World's oldest social housing complex that's still in use.



Fuggerei is the oldest social estate in the world and is located in the picturesque city of Augsburg, in Bavaria, Germany. It serves as a testament to a time in the past when this city was a significant trading hub and is a must-visit attraction for history and culture enthusiasts. Fuggerei was founded in 1521 by Jakob Fugger, also known as Jakob Fugger "the Rich", as a place for needy and deserving Catholic citizens of Augsburg to live. Today, it functions as a city within a city and holds epic tales that are bound to captivate you.

The Fuggerei is structured like a small town, encompassed by sturdy walls, with its community consisting of nearly 150 residents. The intricate design of the settlement consists of a sequence of separate buildings, all uniformly styled with picturesque lanes, small gardens, stunning fountains, and a church. The primary charm of these structures is their rich history and serene ambiance, far removed from the clamor of city life.

Guided tours are available for visitors, which provide a deep insight into the lives of people who live in Fuggerei and the estate's compelling history. These tours allow you to walk through the original living spaces, which are minimally renovated yet well preserved, offering an authentic glimpse of the past.

Each of the houses in Fuggerei is comprised of a kitchen, a parlor, a bedroom, and a tiny spare room, closely reflecting the way people lived centuries ago. While exploring the houses, you'll notice the incredible juxtaposition of modern objects within the historic surroundings.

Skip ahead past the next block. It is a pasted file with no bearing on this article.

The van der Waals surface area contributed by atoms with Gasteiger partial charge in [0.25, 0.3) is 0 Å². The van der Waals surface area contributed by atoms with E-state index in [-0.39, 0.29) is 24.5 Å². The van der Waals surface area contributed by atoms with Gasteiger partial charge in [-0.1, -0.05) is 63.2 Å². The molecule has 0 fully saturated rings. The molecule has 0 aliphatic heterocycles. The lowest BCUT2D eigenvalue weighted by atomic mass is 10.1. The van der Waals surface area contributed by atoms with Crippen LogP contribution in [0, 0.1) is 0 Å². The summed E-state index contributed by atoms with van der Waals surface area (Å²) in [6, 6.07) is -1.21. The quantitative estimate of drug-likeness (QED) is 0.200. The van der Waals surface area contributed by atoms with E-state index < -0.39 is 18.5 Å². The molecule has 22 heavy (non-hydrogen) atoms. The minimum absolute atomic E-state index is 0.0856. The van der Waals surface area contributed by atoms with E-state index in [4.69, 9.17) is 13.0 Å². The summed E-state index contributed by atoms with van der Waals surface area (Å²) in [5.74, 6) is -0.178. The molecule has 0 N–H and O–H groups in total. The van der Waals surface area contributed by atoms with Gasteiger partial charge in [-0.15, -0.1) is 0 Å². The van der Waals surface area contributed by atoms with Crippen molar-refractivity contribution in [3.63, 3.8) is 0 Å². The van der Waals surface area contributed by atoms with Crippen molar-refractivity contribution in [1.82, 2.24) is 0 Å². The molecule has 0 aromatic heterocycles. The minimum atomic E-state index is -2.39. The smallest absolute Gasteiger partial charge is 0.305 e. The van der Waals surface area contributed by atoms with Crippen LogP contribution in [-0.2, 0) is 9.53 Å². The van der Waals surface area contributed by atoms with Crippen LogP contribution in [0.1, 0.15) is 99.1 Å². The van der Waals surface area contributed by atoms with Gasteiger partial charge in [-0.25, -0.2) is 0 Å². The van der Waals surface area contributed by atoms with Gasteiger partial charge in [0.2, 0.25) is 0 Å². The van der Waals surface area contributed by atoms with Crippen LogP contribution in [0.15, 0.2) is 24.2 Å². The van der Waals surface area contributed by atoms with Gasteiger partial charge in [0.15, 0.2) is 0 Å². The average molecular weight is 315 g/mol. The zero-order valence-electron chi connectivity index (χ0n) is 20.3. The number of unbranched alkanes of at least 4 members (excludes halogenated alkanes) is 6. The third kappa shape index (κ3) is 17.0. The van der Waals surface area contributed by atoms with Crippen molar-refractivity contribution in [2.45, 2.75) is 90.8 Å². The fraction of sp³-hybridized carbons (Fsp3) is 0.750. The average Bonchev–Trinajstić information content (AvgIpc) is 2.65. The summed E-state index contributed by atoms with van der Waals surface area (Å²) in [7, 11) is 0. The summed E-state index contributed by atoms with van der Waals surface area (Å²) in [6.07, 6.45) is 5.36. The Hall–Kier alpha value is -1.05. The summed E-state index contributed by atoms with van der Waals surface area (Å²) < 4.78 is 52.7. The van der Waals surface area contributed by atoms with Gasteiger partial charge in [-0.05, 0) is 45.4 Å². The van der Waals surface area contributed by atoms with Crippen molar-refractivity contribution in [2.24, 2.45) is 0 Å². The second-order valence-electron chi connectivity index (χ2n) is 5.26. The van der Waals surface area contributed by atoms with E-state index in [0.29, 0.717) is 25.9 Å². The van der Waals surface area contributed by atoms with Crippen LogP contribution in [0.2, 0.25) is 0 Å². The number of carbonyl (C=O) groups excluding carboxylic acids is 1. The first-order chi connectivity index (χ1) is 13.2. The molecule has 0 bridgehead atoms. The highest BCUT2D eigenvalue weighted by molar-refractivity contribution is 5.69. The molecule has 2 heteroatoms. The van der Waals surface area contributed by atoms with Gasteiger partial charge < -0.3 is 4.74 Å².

One of the best things about the Fuggerei is the World War II bunker. The bunker includes an air-raid shelter housed in a basement and offers visitors a chance to learn about Augsburg's struggles during the war and its consequent restoration and resurgence. Uniquely, this bunker still stands as a remnant of the devastating war but now serves to educate people about the historical upheavals the city underwent.

In addition to the houses themselves, what makes Fuggerei exceptional is the guided tour of the Fuggerei Museum which provides an exclusive look at a fully preserved apartment from the 16th century. This museum house offers an extraordinary glimpse back in time, allowing visitors to touch and explore nearly everything in the home as there are no barriers.

Adding to its charm, Fuggerei also features a beautiful church, Church of St. Mark, known for its baroque style architecture. Even though the church looks simple from the outside, the interiors exude a spectacular charm with its elaborate frescoes and paintings that are worth admiring.

One interesting fact that could amuse the tourists is the rental policy of Fuggerei. The rent for these houses has not been changed since its establishment in the 16th century. The tenants have to pay just a symbolic rent of one Rhein-gulden per year (which is approximately equivalent to $1).

A visit to Fuggerei will also enable visitors to relish the culinary scene in Augsburg. There is a restaurant named "Die Fuggerei" within the estate which offers a smorgasbord of delectable local dishes and international cuisine. With its cozy atmosphere and delicious menu, it is the perfect pit stop to savor an exquisite meal.

In conclusion, the Fuggerei of Augsburg is a rich tapestry of historical significance, architectural splendor, and age-old traditions. It's not just another tourist attraction; it's a truly remarkable place where the past and present coexist – a place that offers ample opportunities to delve into the world of millennia-old traditions while still remaining in the 21st century. A must-visit for anyone interested in history and architecture, make sure to add Fuggerei to your itinerary on your next visit to Germany.